Memorial Day Grilling? Get Ready to Shell Out Big Bucks for Meat

By FeaturesFOXBusiness

Americans snagging supplies for their Memorial Day bashes this year might be in for some serious sticker shock. That’s because the prices of many of the usual grilling meats are up sharply from last year.

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How Much Will Your Memorial Day BBQ Cost?

Meat prices jumped 8.4% in April from the year prior, according to data from the Labor Department. That compares to a much slimmer 1.9% rise in average U.S. hourly earnings.

Perhaps more alarmingly for grilling enthusiasts, some of America’s favorite proteins are seeing even sharper surges. A pound of ground meat ran $3.81 on average nationwide in April, up a staggering 17% from $3.27 in the same month in 2013. Want to throw some bacon on top of your burger? That’ll cost you $5.69 a pound, up 16% from the year prior.

You’ll find little reprieve in steak, which will set you back $6.97 a pound, up 12% from 2013. Prices for tomatoes grew sharply as well, along with American cheese. On the plus side, bread, lettuce and potato chips cost a little less than they did last year.

Supply, Demand Storm Strikes

It turns out a perfect storm of supply-and-demand factors is hitting just as grilling season kicks off.

Michael Baker, a beef cattle extension specialist at New York’s Cornell University, said on the supply side, the U.S. cattle herd is at a 61-year low. That means the number of cows available for slaughter to turn into beef is already tight.

On top of that, a painful drought has swept across close to half of the contiguous U.S., hitting many regions where livestock live and crops grow. In fact, the Department of Agriculture estimates 45% of the domestic cattle inventory was in a drought zone as of May 20.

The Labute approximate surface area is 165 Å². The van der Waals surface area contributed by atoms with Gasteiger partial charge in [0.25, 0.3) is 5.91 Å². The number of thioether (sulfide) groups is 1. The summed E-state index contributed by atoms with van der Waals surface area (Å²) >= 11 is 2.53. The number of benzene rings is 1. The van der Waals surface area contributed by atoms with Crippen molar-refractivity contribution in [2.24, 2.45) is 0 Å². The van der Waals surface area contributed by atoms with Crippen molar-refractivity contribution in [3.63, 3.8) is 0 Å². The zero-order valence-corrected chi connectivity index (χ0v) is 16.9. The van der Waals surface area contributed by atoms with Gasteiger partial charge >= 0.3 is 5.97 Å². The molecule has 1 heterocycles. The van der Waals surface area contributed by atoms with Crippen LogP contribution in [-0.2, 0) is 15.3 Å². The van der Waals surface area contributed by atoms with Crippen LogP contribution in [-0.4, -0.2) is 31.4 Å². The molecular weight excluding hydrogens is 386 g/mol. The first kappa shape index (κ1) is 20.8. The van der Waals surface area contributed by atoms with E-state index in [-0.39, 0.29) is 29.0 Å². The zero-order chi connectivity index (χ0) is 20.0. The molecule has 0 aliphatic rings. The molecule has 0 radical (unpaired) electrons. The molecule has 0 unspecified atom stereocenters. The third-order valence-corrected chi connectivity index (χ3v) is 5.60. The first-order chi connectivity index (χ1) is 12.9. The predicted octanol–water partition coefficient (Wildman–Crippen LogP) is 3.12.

“There isn’t enough feed and in some cases enough water,” Baker said, adding “feed prices have exacerbated the problem.”

With plant supplies already low from the drought, farmers have preferred growing food and ethanol crops in favor of hay, which cows eat. Plus, the pasture area available for cattle to graze remains low.

Then, of course, there’s the demand side of the equation.

For one, the U.S. export market remains “strong,” according to Baker. The U.S. exported 582.9 million pounds of beef from  January through March, up 5% from the same period in the year prior, according to the USDA. Japan, Mexico and China were the three biggest export markets – and all three saw year-over-year increases.

At the same time, as summer approaches, consumer taste tends to shift from roasts and steak to ground beef, according to Baker. This year the seasonal effect is amplified by high steak prices leading people to search for cheaper alternatives. As a result, ground beef prices are up about five percentage points more than steak.

The supply story isn’t much better for pork products, like bacon and ribs. In addition to high feed prices, there’s a nasty virus spreading across U.S. farms called Porcine Epidemic Diarrhoea. The scourge, which has been detected in 27 states, causes vomiting, diarrhea and death in between 50% to 100% of young pigs, according to the USDA. It generally isn’t lethal for older pigs, and poses no threat to humans or food safety, the USDA said. Still, it’s been enough to hamper the supply of hogs on the market, putting upward pressure on prices.

Chicken to the Rescue?

Chicken might actually be the savior this year and potentially next year, too.

The price of boneless chicken breasts climbed 4% to $3.39 a pound in April from the year prior. The jump was primarily caused by pricier feeds – especially as the price of corn rises. Still, chicken farmers have one key advantage: timing.

Baker said it takes about 18 months to bring cattle to market, while hogs take about a year to reach a point where they can be slaughtered and turned into pork. Chicken, on the other hand, take only a matter of weeks, so the supply can adjust considerably more quickly.

And it appears commercial meat processors are catching onto the trend.

“Protein supplies will remain tight through the summer grilling season as a result of constrained chicken breeding stock, a virus in the hog population and drought that has reduced grazing pasture for cattle,” said Steve Stouffer, president for fresh meats at Tyson Foods, one of the world’s largest meat processors, in a press release Wednesday. "The beef and pork supply and price dynamic this year and into 2015 are expected to drive more consumers to the relative value of chicken."

So as you go to light up the grill for the first time this summer, get ready to shell out more for your favorite land-dwelling proteins.

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